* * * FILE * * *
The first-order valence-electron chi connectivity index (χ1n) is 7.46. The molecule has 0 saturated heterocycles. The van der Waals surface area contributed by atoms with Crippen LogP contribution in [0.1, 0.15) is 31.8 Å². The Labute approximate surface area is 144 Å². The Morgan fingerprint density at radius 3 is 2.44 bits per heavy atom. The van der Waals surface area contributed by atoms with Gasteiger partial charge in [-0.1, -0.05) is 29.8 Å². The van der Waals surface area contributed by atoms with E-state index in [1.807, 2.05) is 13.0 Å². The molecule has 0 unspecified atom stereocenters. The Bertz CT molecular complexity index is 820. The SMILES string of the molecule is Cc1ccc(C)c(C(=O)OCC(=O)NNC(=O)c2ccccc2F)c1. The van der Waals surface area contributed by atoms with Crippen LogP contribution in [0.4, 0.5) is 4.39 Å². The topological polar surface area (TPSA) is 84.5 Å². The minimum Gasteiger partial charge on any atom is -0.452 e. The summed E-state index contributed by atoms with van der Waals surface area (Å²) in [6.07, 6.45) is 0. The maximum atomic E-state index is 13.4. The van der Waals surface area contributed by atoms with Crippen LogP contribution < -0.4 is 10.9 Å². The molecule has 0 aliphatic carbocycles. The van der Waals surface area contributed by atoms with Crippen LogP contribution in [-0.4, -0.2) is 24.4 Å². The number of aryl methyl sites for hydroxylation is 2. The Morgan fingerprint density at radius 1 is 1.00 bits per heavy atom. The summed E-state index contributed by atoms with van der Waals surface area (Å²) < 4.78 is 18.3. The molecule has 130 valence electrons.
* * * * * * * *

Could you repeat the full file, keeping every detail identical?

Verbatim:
The first-order valence-electron chi connectivity index (χ1n) is 7.46. The molecule has 0 saturated heterocycles. The van der Waals surface area contributed by atoms with Crippen LogP contribution in [0.1, 0.15) is 31.8 Å². The Labute approximate surface area is 144 Å². The Morgan fingerprint density at radius 3 is 2.44 bits per heavy atom. The van der Waals surface area contributed by atoms with Gasteiger partial charge in [-0.1, -0.05) is 29.8 Å². The van der Waals surface area contributed by atoms with E-state index in [1.807, 2.05) is 13.0 Å². The molecule has 0 unspecified atom stereocenters. The Bertz CT molecular complexity index is 820. The SMILES string of the molecule is Cc1ccc(C)c(C(=O)OCC(=O)NNC(=O)c2ccccc2F)c1. The van der Waals surface area contributed by atoms with Crippen LogP contribution in [0.4, 0.5) is 4.39 Å². The topological polar surface area (TPSA) is 84.5 Å². The minimum Gasteiger partial charge on any atom is -0.452 e. The summed E-state index contributed by atoms with van der Waals surface area (Å²) in [6.07, 6.45) is 0. The maximum atomic E-state index is 13.4. The van der Waals surface area contributed by atoms with Crippen LogP contribution < -0.4 is 10.9 Å². The molecule has 0 aliphatic carbocycles. The van der Waals surface area contributed by atoms with Crippen LogP contribution in [-0.4, -0.2) is 24.4 Å². The number of aryl methyl sites for hydroxylation is 2. The Morgan fingerprint density at radius 1 is 1.00 bits per heavy atom. The summed E-state index contributed by atoms with van der Waals surface area (Å²) < 4.78 is 18.3. The molecule has 130 valence electrons.